†††††††† Iím guessing most of you wonít recall a whole verse of the text, wonít remember that in verse 14 it says times were tough in that country because of a wider problem, a problem that didnít affect just that young man. There was a famine. Most of us donít remember that. I didnít until it was called to my attention.

†††††††† But someone writing about how we read Scripture and the biases and filters that are part of our culture tells us it was completely different when people were asked a similar question about this story in Russia. Almost all of them remembered the famine. And I would guess the same would be true in Ukraine or Ireland or parts of Africa. If famine is a personal reality, if you or your parents or grandparents lived through a time like that, you hear it when it gets mentioned.

†††††††† The point is that we miss things in Scripture, not willfully or carelessly, but because weíre just not wired by nature or experience to notice. We can learn by listening to what people different from us hear when they read the text. And we donít want to miss a huge portion of this story. It doesnít end with that great climax, the father embracing his son. Starting in verse 25, thereís almost as much to follow as what came before, the other son.

†††††††† We donít want to miss the second half of this parable of two sons because itís what connects it all back to the beginning, to Luke 15, verses 1 and 2, to those Pharisees and scribes complaining about Jesus keeping company with tax collectors and sinners.

†††††††† In the little stories of the lost sheep and the lost coin, Jesus left those righteous folks to draw conclusions their own conclusions. If this parable stopped with verse 24, it would be the same. But this time, Jesus put those good, upright citizens in the story. They are the second son, the elder brother, and as much as the younger son, they need to come home.

†††††††† The elder brother hasnít gone anywhere. Heís been there slaving away at the family business, doing whatever his father asked. Heís been a good son, while his younger, black sheep brother has thrown away the family money on wine and prostitutes. Yet now thereís a party, not for him, but for that good-for-nothing jerk who only came home when he had nowhere else to go. The older son was ticked. Most of us would say he had every right to be.

†††††††† A number of us here grew up like I did, in a Christian home, in a loving family where parents taught you about Jesus and took you to church. You heard about Godís love and forgiveness nearly all your life. You werenít perfect. You knew you sinned. You had those times when you wandered off a little. But mostly you stayed home. You believed and trusted Jesus early in your life. Overall, you were a good child, an obedient son or daughter. Just like those scribes and Pharisees.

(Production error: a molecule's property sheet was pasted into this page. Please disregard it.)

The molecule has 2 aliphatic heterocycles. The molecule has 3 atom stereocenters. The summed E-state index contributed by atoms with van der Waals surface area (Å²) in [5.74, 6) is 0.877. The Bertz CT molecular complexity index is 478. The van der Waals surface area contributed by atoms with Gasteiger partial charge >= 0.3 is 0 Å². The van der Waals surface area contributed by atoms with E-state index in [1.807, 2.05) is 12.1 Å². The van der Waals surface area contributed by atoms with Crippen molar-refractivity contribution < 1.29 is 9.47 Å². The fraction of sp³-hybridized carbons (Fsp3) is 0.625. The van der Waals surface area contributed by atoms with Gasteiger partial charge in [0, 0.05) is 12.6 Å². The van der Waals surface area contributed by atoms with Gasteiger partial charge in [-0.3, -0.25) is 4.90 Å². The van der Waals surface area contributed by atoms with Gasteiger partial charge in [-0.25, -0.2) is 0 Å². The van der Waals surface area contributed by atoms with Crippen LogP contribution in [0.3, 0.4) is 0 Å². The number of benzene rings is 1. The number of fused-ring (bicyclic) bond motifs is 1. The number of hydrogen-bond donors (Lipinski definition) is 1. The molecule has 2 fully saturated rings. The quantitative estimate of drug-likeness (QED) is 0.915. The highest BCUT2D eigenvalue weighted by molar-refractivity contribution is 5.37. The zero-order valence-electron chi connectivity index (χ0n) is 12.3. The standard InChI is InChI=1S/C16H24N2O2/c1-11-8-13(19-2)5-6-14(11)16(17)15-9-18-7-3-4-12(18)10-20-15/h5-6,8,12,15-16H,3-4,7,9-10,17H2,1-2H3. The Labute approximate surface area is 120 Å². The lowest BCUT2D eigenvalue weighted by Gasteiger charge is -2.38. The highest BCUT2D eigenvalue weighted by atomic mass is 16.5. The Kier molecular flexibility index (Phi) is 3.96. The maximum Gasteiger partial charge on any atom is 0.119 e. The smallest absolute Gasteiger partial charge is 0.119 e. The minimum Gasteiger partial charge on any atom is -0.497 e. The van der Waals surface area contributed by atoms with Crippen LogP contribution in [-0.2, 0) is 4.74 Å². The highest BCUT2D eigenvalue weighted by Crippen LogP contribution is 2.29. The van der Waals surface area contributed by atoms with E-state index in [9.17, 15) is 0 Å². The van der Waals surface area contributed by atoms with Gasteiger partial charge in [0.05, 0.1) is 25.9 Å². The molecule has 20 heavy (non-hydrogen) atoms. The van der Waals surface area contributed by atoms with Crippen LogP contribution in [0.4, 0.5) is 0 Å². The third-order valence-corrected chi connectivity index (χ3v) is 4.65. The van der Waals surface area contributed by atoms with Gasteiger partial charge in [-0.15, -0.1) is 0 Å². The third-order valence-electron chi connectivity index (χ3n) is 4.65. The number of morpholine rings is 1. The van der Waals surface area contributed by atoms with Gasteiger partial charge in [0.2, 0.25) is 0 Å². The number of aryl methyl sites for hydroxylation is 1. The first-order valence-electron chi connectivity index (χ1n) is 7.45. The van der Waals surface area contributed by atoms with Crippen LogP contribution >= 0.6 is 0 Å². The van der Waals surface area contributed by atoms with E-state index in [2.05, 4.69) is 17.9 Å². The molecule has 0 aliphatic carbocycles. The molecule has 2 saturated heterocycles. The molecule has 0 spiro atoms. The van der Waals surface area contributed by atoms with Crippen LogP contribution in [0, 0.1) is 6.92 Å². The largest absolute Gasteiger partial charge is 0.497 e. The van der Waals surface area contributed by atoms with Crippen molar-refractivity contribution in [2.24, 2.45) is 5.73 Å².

†††††††† Now we hear Jesus telling us, showing us, that God loves everyone, especially those younger brothers or sisters, the ones who werenít like us. We look around at homeless people whoíve waste their money on cigarettes or other drugs. We think of siblings who go off to live their own lives and wonít help when parents get older and need care. Weíre reminded of co-workers who donít pull their weight or fellow students who donít do their share of group projects.

†††††††† My mother and aunt were born seven years apart. I remember conversations between them and things they each said to me. My aunt is sure my mother was always their fatherís favorite. My mother said my aunt got gifts and privilege she never had, like a horse and piano lessons. We carry such jealousies and resentments all our lives.

†††††††† But at our Father in heavenís home, there is really only one question, and itís the same for prodigals and for elder children. Jesus told us we are all loved, just as the father here told his oldest son that everything he had was his. The questions is, ďWill we come home?Ē Will we come into our Fatherís house and enjoy His love? The prodigal answered by showing up dirty, hungry and very sorry. We donít know how the elder brother answered, whether he stayed outside or whether he went in, hugged his brother and joined the party.

†††††††† From wherever place you find yourself at the moment, thatís the question. The Father has laid out the banquet. Heís sacrificed His best to fill your life with abundance. Now Heís waiting for us each to come in from outside and join in the feast. My hope and prayer is that each of you will enter His house today. Come and find your place at His Table.

†††††††† Amen.

†††††††† Valley Covenant Church
†††††††† Eugene/Springfield, Oregon
†††††††† Copyright © 2013 by Stephen S. Bilynskyj

Last updated March 3, 2013